Most Americans are excited about 5G

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5G iPhone
There’s pent-up demand for a 5G iPhone.
Photo: Ed Hardy/Cult of Mac

A large percentage of Americans are happy that 4G wireless networks are being supplanted by faster 5G ones, according to a recent survey by a respected market-research firm. And a majority of US consumers are very interested in getting a phone that supports these speedier networks.

Americans are eager for 5G

81% of respondents to a survey done by Counterpoint Research find 5G “very appealing” or “appealing” when compared to current 4G service. And over 59% of respondents were “extremely interested” or “very interested” in purchasing a 5G phone.

“Consumers have a very positive opinion about 5G despite not having a clear understanding of its capabilities,” said Tom Kang, an analyst at Counterpoint. “The study revealed there is tremendous interest in 5G and that over 30% of consumers are willing to buy a 5G device even if 5G is not yet available where they live.”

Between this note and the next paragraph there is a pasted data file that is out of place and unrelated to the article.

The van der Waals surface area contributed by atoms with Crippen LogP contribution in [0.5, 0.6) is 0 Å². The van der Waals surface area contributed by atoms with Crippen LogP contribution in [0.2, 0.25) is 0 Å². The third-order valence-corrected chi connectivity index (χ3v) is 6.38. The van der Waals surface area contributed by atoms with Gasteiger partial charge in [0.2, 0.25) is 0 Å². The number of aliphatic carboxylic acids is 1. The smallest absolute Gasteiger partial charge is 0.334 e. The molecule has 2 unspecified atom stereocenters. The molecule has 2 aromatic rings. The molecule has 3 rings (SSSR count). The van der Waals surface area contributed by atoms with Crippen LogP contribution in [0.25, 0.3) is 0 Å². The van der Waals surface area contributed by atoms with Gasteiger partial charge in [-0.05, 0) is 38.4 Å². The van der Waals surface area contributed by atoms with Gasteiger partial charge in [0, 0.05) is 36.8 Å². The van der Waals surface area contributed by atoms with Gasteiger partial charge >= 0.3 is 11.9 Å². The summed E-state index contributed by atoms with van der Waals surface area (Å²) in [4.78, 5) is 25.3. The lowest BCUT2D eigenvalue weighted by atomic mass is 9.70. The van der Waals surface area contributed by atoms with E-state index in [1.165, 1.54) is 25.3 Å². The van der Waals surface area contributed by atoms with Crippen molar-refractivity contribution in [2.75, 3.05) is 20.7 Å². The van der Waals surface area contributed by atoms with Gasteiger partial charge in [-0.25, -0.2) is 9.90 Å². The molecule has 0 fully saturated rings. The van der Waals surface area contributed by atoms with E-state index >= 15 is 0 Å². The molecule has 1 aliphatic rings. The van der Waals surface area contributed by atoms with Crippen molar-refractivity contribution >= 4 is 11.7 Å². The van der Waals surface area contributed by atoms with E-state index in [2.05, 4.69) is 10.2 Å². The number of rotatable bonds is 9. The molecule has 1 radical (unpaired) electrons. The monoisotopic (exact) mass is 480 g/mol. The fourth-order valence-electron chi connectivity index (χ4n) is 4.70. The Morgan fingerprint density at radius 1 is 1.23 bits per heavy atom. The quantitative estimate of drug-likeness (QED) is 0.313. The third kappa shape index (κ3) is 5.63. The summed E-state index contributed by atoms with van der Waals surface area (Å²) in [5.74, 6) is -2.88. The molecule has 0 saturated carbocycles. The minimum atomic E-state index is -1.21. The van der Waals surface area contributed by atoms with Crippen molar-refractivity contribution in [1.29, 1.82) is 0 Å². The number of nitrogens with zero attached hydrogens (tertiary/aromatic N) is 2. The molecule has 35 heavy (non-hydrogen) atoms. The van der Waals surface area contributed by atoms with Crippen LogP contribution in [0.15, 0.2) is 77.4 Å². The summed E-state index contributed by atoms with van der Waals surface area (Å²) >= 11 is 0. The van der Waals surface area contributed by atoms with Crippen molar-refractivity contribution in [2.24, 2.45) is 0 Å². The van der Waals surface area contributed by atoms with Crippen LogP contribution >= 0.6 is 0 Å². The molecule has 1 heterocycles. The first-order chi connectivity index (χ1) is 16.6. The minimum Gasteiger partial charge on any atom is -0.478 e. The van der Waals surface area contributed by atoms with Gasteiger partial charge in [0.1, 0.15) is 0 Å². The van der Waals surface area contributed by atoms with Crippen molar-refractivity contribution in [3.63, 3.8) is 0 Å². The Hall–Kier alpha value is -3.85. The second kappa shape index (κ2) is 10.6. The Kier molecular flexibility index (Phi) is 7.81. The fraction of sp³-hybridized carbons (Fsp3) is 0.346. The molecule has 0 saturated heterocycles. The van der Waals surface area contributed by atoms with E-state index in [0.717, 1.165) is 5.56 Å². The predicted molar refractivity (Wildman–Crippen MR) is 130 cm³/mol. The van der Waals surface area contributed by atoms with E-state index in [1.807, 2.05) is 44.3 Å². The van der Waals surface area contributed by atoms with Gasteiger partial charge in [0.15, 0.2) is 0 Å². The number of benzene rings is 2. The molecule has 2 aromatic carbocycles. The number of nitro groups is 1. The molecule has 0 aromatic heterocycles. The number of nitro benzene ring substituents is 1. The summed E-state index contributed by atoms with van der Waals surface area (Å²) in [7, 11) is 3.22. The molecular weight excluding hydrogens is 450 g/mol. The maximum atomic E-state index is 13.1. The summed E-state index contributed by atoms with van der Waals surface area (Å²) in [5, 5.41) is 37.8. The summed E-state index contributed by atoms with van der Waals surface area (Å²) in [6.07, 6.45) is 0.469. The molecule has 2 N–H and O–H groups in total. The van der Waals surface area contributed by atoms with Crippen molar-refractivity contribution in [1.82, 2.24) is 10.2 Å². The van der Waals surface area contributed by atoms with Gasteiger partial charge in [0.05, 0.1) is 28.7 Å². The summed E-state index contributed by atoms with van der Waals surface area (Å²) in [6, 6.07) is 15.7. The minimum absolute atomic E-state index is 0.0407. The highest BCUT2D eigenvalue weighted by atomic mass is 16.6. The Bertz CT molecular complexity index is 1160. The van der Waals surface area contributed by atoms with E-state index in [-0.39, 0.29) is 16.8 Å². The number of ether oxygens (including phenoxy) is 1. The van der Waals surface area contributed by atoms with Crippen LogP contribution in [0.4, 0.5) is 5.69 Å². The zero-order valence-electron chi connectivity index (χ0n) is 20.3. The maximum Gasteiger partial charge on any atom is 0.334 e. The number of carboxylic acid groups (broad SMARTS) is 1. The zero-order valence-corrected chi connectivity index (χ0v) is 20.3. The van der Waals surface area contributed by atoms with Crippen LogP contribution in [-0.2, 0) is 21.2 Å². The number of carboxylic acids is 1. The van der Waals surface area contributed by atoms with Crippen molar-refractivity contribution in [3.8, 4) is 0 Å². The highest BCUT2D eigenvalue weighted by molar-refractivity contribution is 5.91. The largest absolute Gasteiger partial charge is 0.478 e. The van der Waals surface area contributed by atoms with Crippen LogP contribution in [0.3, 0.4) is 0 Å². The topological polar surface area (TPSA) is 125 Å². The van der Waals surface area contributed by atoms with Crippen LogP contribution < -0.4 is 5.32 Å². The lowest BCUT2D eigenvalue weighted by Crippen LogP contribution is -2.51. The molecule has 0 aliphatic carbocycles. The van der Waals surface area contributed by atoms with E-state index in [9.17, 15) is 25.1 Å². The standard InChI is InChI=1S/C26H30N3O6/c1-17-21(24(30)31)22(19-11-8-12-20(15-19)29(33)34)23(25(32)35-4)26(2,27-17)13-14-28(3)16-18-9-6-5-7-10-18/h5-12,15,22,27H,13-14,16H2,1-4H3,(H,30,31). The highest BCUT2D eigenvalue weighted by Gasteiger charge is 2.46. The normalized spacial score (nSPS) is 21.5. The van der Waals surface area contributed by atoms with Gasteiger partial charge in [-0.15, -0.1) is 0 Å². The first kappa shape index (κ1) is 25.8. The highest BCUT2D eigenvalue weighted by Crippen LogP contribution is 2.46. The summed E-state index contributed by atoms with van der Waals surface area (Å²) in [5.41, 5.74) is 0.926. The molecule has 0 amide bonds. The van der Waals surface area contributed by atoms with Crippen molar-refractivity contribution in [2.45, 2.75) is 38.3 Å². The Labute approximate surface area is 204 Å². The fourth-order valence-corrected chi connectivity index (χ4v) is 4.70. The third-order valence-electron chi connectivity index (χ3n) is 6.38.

A 5G wake-up call for Apple

Americans are even ready to pay extra for a 5G-enabled handset; 95% of survey respondents accepted that. But when asked how much more, there’s a cutoff point.

“There appears to be a price ceiling at US$1,000 for most consumers. This is an important data point for handset OEMs,” noted Jeff Fieldhack from Counterpoint.

Apple’s top-of-the-line iPhone XS Max already starts at $1099. This research clearly indicates that the company shouldn’t plan to launch the iPhone 5G next year at $1199.

But it’s not just Apple that needs to take heed. Samsung’s special Galaxy S10 5G goes for $1299.99.

5G: Better, stronger, faster

There have been many predictions about how 5G will change the world, but Counterpoint’s research shows that Americans are mostly just expecting a better version of 4G: faster download speeds and improved network experience using already-available applications.

American 5G expectations
American’s want 5G to be faster and more reliable.
Photo: Counterpoint Research

Still, almost 30% of respondents are looking forward to the “new and innovative products and services” that upcoming high speed, low-latency networks promise.

Source: Counterpoint Research